This game only has the very minimal, basic modes that would be necessary for it to be called a "tennis" game. One can either play a single match of tennis or a tournament consisting of 3 matches, such matches being either 1 or 3 sets long depending on one's choice, and one can do this either in singles mode (one-on-one) or doubles mode (two-on-two). In addition, there are 3 levels of difficulty for each of the aforementioned possibilities: easy, normal, and hard. Level easy is certainly intended for those who are picking up this game for the first time and simply getting accustomed to the controls, those who have never played a tennis game before, or those who may not be good at video games in general. For anyone who has ever played one before and who has any understanding of tennis whatsoever, this skill level will be a breeze once one becomes accustomed to the controls. Level normal should also be considered easy by those familiar with tennis games and familiar with this game's specific controls. Level hard, however, is a great challenge and is where some seriously intense games of tennis are to be found, and if one beats the tournament on level hard, one can expect an even greater challenge that awaits him. Despite the fact that this game only has one tournament, if one likes the game of tennis, playing this tournament or even just a single match over and over again on level hard or playing the even greater difficulty levels that can be unlocked never really gets dull, just as the game of tennis itself never gets dull to those who like it.

The overall look of the game is very simple but should be appreciated by Nintendo fans. Each opponent character has his or her own unique background that pertains to the character, so Princess Peach has a background that contains a castle, Donkey Kong Jr. has a background that contains a jungle, Luigi has a background that contains warp pipes, etc. The backgrounds themselves are simple but also fun to look at during the small breaks during the matches, sometimes having objects within them moving along in the air. There are no line judges or referees or audience members, just a simple tennis court with background and a Lakitu holding up the score in the corner. It should also be noted that the possibilities of different types of courts that appeared in the later games (clay, grass, hard, etc.), which determined the various speeds of the ball, don't appear in this game, so there is only one type of court, which seems to be some type of hard court. The 3D effects in this game are very good and the graphics of the backgrounds and the characters are nice. The characters themselves are 2D animated sprites that appear at the quality of characters in Super NES games and that move around in a 3D world, a style that actually looks nice and works well with this system. One can definitely get a good sense of how far away and close the ball is to the player throughout the game. The only thing that frustrates me in this connection is the sense of where the ball is when it is directly over one's character. It is much easier to judge where the ball is when it goes to the left or right of one's player, but when it goes right over him or her, the timing doesn't seem to be the same and it seems that one has to hit the ball later than what one would otherwise expect. But this itself is something that one just has to get accustomed to while playing the game.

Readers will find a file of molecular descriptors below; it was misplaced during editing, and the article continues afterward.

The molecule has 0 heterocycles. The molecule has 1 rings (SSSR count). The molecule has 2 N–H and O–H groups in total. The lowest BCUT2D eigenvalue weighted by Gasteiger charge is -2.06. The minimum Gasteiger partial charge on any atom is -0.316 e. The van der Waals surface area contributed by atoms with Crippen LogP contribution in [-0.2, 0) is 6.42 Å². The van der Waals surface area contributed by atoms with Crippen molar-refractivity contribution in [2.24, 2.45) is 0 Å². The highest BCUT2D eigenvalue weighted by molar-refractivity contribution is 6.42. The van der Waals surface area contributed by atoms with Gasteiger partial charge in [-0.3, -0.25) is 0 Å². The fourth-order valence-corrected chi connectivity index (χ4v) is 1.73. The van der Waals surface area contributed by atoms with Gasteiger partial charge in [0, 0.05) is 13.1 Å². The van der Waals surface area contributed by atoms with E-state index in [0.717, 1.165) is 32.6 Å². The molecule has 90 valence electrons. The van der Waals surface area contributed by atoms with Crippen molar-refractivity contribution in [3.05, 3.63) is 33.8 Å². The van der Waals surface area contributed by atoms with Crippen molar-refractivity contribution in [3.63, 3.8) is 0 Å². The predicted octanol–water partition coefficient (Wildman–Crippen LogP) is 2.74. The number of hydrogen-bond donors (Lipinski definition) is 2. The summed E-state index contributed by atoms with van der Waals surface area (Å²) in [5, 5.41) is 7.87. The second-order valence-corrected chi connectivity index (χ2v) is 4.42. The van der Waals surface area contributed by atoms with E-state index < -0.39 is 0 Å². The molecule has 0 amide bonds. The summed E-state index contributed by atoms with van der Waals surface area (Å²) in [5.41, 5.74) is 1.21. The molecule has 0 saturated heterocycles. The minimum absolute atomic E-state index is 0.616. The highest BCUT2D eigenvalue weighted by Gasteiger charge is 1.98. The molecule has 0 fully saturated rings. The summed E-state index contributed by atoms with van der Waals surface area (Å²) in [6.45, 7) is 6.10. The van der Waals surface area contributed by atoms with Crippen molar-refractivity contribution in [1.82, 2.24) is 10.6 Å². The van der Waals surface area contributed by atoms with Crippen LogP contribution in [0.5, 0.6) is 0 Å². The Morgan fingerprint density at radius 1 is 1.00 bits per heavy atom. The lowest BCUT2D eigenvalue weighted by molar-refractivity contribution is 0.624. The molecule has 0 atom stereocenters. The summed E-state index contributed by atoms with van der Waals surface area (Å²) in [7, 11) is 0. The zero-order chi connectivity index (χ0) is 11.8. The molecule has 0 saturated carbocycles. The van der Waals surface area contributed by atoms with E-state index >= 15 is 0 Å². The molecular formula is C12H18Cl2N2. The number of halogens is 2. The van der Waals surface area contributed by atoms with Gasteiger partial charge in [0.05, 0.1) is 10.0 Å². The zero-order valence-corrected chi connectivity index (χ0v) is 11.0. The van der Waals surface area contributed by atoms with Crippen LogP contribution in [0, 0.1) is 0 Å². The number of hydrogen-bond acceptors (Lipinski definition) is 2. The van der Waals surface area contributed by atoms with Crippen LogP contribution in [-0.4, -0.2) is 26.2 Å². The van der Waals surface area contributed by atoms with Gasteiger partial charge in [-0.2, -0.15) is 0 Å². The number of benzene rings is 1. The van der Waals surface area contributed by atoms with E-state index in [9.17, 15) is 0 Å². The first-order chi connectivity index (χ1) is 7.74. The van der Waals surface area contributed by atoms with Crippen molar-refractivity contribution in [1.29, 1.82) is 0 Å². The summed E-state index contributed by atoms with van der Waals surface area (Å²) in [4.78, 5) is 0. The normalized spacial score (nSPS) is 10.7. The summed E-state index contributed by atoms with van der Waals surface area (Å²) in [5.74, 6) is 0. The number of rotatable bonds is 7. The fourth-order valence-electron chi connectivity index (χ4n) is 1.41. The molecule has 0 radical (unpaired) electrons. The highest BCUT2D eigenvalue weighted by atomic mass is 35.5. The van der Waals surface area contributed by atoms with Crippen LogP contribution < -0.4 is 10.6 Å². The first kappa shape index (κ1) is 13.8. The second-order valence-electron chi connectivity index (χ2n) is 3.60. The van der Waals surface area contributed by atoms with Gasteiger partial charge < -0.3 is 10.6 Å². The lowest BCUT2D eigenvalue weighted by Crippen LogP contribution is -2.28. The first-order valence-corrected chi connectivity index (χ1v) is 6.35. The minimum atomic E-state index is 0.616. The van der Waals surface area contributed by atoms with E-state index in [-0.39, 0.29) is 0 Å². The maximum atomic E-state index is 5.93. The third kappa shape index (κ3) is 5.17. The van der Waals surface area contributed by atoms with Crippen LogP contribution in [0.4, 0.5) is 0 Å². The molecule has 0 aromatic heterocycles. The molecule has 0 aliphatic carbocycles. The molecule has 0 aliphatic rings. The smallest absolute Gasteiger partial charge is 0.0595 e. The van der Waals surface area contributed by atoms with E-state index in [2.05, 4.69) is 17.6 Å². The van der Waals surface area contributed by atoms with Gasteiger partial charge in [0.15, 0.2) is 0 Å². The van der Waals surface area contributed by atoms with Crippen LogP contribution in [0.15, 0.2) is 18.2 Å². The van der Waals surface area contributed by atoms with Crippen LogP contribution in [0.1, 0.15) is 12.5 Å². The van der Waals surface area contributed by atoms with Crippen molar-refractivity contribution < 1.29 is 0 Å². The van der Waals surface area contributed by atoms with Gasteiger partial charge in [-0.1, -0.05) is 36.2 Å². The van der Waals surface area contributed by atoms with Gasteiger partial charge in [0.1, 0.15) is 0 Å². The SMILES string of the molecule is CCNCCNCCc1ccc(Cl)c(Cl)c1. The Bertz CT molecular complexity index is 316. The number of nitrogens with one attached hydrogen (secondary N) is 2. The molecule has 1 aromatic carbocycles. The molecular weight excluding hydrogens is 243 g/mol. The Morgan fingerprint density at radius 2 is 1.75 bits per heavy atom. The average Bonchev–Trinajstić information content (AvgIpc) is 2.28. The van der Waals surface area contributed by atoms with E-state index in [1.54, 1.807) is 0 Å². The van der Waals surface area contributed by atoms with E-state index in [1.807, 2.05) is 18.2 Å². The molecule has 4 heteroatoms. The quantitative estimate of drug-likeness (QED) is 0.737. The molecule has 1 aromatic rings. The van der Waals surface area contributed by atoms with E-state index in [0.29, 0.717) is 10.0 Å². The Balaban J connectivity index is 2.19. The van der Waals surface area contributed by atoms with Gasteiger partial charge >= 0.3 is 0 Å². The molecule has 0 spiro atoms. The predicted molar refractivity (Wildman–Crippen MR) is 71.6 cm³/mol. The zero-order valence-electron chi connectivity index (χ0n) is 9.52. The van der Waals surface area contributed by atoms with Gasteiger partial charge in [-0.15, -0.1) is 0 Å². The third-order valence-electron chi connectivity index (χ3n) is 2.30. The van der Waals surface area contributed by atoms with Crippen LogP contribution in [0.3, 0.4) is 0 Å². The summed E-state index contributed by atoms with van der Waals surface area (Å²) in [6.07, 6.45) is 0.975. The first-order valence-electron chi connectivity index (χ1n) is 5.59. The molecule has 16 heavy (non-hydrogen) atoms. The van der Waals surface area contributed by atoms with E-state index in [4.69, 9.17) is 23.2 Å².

Overall, Mario's Tennis for the Virtual Boy is a simple but fun and addicting game, which requires a lot of skill on the hard setting and especially on the even greater levels of difficulty that can be unlocked if one beats the tournament on level hard. For those who like and even follow tennis, you should definitely love this game, but I think that even those who don't follow tennis should enjoy this game, since Nintendo just seems to have a way of making all sports fun in their video games, regardless of whether one is a fan of their professional counterparts or not. I, personally, love the game of tennis, and since that is so, I can always just sit down and play a game of tennis when time allows it, which gives this game a high re-playability factor for me, despite the lack of other unique modes that the later games in the series have. The limited number of modes is the primary reason why I gave this game a 9 out of 10 rating. If I was just considering the overall fun and enjoyment that I get out of this game, I would give it a 10 out of 10. Nintendo Power rated this game as one of the top 5 games released for the Virtual Boy, and I can definitely see why from my own experience. This is really a must-have for any Nintendo fan / Virtual Boy owner.